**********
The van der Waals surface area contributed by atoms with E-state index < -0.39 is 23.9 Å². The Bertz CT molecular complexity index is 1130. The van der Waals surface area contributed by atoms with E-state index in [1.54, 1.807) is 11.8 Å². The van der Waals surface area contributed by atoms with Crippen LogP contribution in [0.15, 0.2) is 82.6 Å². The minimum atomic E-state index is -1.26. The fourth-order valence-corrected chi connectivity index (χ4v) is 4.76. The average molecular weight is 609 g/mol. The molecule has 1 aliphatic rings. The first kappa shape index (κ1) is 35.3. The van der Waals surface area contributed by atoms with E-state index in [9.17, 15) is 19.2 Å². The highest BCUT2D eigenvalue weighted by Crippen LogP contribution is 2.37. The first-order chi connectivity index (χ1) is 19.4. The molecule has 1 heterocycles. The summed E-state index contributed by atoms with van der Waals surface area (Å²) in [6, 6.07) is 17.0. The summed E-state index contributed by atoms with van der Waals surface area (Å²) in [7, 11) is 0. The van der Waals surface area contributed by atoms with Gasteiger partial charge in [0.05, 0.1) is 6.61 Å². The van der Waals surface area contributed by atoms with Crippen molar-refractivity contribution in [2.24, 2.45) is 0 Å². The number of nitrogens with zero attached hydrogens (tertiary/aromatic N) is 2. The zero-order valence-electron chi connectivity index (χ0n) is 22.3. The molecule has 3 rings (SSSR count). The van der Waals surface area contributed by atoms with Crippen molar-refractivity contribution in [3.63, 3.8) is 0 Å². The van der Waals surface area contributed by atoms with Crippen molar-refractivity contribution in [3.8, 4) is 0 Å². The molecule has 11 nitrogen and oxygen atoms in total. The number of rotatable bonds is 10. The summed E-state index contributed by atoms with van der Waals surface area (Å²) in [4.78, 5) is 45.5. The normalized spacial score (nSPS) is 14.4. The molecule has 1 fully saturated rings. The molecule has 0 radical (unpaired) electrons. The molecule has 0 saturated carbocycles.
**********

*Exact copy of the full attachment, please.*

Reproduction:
The van der Waals surface area contributed by atoms with E-state index < -0.39 is 23.9 Å². The Bertz CT molecular complexity index is 1130. The van der Waals surface area contributed by atoms with E-state index in [1.54, 1.807) is 11.8 Å². The van der Waals surface area contributed by atoms with Crippen LogP contribution in [0.15, 0.2) is 82.6 Å². The minimum atomic E-state index is -1.26. The fourth-order valence-corrected chi connectivity index (χ4v) is 4.76. The average molecular weight is 609 g/mol. The molecule has 1 aliphatic rings. The first kappa shape index (κ1) is 35.3. The van der Waals surface area contributed by atoms with E-state index in [9.17, 15) is 19.2 Å². The highest BCUT2D eigenvalue weighted by Crippen LogP contribution is 2.37. The first-order chi connectivity index (χ1) is 19.4. The molecule has 1 heterocycles. The summed E-state index contributed by atoms with van der Waals surface area (Å²) in [6, 6.07) is 17.0. The summed E-state index contributed by atoms with van der Waals surface area (Å²) in [7, 11) is 0. The van der Waals surface area contributed by atoms with Gasteiger partial charge in [0.05, 0.1) is 6.61 Å². The van der Waals surface area contributed by atoms with Crippen molar-refractivity contribution in [2.24, 2.45) is 0 Å². The number of nitrogens with zero attached hydrogens (tertiary/aromatic N) is 2. The zero-order valence-electron chi connectivity index (χ0n) is 22.3. The molecule has 3 rings (SSSR count). The van der Waals surface area contributed by atoms with Crippen molar-refractivity contribution in [3.63, 3.8) is 0 Å². The van der Waals surface area contributed by atoms with Crippen molar-refractivity contribution in [3.8, 4) is 0 Å². The molecule has 11 nitrogen and oxygen atoms in total. The number of rotatable bonds is 10. The summed E-state index contributed by atoms with van der Waals surface area (Å²) in [4.78, 5) is 45.5. The normalized spacial score (nSPS) is 14.4. The molecule has 1 fully saturated rings. The molecule has 0 radical (unpaired) electrons. The molecule has 0 saturated carbocycles.